Generational Differences in the Workplace: What You Don’t Know Can Hurt Your Bottom Line

By Max Dorfman, Research Writer, Insurance Information Institute

Recently, I had the pleasure of speaking with Jennifer J. Deal, Ph.D., Senior Research Scientist with the Center for Creative Leadership (CCL), who helped provide insights into generational differences, leadership, and the insurance industry.

Deal will be speaking on many of these points at her
upcoming talk at the WCRI’s
36 Annual Issues & Research Conference, March 5 and 6, 2020, in Boston, MA
. She
points to WCRI’s data-driven model as a mission she shares – and pushing for a
greater understanding of the employees they both study. Deal also notes the importance
of generating this data-driven understanding for the insurance business, which
is tackling how to best engage and retain Millennial and Gen Z employees, groups
that hold the future of the industry.

Why is studying Millennial engagement important?

Organizations want employees to be engaged and are deeply
concerned that young people aren’t engaged at work. In general, when new
cohorts come into an organization, it’s important to understand if anything is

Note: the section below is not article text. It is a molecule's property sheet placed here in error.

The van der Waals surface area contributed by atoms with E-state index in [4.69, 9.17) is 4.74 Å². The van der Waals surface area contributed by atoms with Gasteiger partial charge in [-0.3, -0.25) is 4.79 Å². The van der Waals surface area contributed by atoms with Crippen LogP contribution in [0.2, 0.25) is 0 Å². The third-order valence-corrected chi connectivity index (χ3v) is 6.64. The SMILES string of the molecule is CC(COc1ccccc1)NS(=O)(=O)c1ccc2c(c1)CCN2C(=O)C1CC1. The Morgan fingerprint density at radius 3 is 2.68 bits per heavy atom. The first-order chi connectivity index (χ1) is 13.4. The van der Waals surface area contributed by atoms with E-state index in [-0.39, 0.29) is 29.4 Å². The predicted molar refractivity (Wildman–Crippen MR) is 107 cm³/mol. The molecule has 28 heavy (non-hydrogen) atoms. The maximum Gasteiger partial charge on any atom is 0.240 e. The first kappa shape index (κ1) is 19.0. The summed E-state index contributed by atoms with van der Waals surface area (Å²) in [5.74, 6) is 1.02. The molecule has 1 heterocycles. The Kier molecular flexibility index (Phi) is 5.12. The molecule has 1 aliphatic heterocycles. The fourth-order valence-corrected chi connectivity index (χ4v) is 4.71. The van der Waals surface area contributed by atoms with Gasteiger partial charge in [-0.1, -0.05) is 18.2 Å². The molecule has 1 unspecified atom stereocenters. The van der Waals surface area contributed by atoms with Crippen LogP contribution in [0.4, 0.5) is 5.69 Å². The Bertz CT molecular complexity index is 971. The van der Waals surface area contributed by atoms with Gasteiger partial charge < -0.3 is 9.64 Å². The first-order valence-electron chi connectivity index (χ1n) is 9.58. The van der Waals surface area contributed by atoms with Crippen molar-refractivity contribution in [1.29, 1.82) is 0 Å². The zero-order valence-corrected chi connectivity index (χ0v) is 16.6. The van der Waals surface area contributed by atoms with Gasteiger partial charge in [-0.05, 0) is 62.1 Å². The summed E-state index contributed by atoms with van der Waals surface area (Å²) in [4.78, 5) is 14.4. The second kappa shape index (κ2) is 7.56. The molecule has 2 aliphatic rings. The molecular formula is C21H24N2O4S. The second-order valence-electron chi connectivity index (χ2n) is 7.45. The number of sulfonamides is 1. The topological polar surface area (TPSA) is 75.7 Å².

meaningfully different about them. If there is, then the organization can
address it and hopefully continue to be effective as it integrates the new
employees into the larger organization. 

How can a company use your insights to create a
more cohesive, inclusive environment?

A company can use my work to help staff better understand
the perspectives of the different generations. 
Part of what my work does is provide data-based information about
generations to clarify where there is a difference between stereotypes and
reality.  This helps both leaders and
people throughout organizations understand the perspectives of people from
other generations who may or may not think like them.

How do generational differences affect the
bottom line?

When people feel disengaged because they feel pushed aside
or ignored simply because they’re from a particular generation, that’s a cost.
When a company feels the need to implement very expensive training programs
that aren’t necessarily going to improve how people work together because they
don’t move the needle on the real issues, that’s a cost. When people leave
because of unmet needs, that’s a cost. Unnecessary tension, conflict, and
disengagement that arises because of generational stereotypes is a drag on the
organization – and the bottom line.

Do you see all this affecting the insurance
industry?

Definitely. I’ve had numerous conversations with leaders in
the insurance industry about issues related to attraction and retention of the
next generation of employees. One of the conversations we’ve had is about the
desire of young people to have stability in their careers. Young people are
much more interested in stability and long-term careers than people think they
are. If that’s something the insurance industry can offer, it will likely be of
great interest to young people.